“Many times, people talk about shared decision-making as presenting options, but without spending enough time on the situation we may get this very wrong,” adds Montori. He recalls a patient referred to him for uncontrolled type 2 diabetes and to start insulin. As they talked, it became clear that when the problem started a few months back, the patient’s daughter had told him she was going to marry a man twice her age, someone who’d been previously married and had two teenaged kids. The patient did not like his daughter’s fiancé or her decision to marry him, and the situation was gnawing at him. He didn’t want to ruin his relationship with his daughter or compromise his own principles. Rather than verbalizing this, his blood pressure rose, he gained weight, and his blood sugars rose.
What is the situation of this patient that demands action? The father-daughter relationship? His high blood sugars? Do we respond to it with counseling and support or with insulin? “Getting the situation right will allow us to find what is the solution that actually makes sense in that particular situation,” says Montori.
“In the context of high-value health care, some people have taken shared decision-making to be something else, a strategy perhaps to get patients to do what we need them to do so that we can get our numbers,” says Montori. “Well, that’s not it, is it?” Others may think shared decision-making is distributing information to patients, as if they lack information, or offering choices, “as if it was choice deficiency syndrome that made them sick.”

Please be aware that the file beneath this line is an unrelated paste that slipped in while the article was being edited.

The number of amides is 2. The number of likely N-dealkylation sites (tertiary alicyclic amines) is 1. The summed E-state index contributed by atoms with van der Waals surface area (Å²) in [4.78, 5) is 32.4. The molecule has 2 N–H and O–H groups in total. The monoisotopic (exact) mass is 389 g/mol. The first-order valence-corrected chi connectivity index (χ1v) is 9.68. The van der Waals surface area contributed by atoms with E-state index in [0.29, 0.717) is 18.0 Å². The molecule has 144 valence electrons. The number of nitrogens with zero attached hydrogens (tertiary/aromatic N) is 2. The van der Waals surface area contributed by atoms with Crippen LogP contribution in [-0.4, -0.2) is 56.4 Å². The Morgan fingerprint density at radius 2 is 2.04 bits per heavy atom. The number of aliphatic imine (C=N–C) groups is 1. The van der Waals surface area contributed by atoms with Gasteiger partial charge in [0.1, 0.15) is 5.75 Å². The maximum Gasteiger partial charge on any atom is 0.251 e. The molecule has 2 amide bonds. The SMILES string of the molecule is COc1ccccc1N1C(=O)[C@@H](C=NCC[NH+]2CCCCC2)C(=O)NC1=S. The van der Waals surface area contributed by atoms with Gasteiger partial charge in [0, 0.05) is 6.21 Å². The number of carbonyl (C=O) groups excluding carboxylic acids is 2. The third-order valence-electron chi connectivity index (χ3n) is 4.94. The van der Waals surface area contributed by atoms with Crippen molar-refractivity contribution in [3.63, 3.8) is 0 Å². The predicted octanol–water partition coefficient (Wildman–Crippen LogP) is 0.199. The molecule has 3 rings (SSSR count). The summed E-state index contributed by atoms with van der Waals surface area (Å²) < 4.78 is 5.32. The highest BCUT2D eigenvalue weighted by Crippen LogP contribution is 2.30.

We give patients information and choice to identify the best course forward. But it’s not about distributing information and choice so that patients will have to make those decisions by themselves. “This not only transfers the work of agonizing about what’s right but also transfers the responsibility of it quite conveniently,” says Montori. “It is also not a strategy to improve value.” If you look at 105 randomized trials of interventions to promote shared decision-making, it’s difficult to find impact on outcomes, adherence, safety, utilization, or cost.
“We need to be very careful when we promote or identify shared decision-making as a strategy to promote a different behavior in our patients, to advance their health situation, that we do it for the right reason,” says Montori. “We make sure that we don’t give insulin to the person who’s agonizing about their situation of their daughter.”
How might we create the environment or the situation to use shared decision-making successfully? The first thing to realize is that we can’t use it as a tool for industrial health care. “This is a deeply personal approach in which patients and clinicians can identify together what we need to do.”
We need to create the space and time and bring the technology that enables conversations without much friction. “When in a hurry, when pressed for time we default to treatment for patients like this instead of defaulting or identifying what is the right treatment for this patient,” says Montori. “Clinicians will have to be retooled and retrained, not just to check the boxes and get everything right, but to begin to see their patients in high definition.”
For patients, receiving health care shouldn’t be a hurried-up way of making sure the doctor gets their numbers, but they should be seen as themselves, not just another someone with diabetes, for example.
“We have to rekindle the idea that when they come in they’ll be seen. That they will receive care. That they will actually get their problems addressed or at least listened to and solved to some extent. That we in health care will be in a position to be engaged by them, by the boss, in advancing health and their health goals as defined by them.”
From the NEJM Catalyst event Patient Behavior Change: Building Blocks for Success, held at Duke University, April 4, 2018.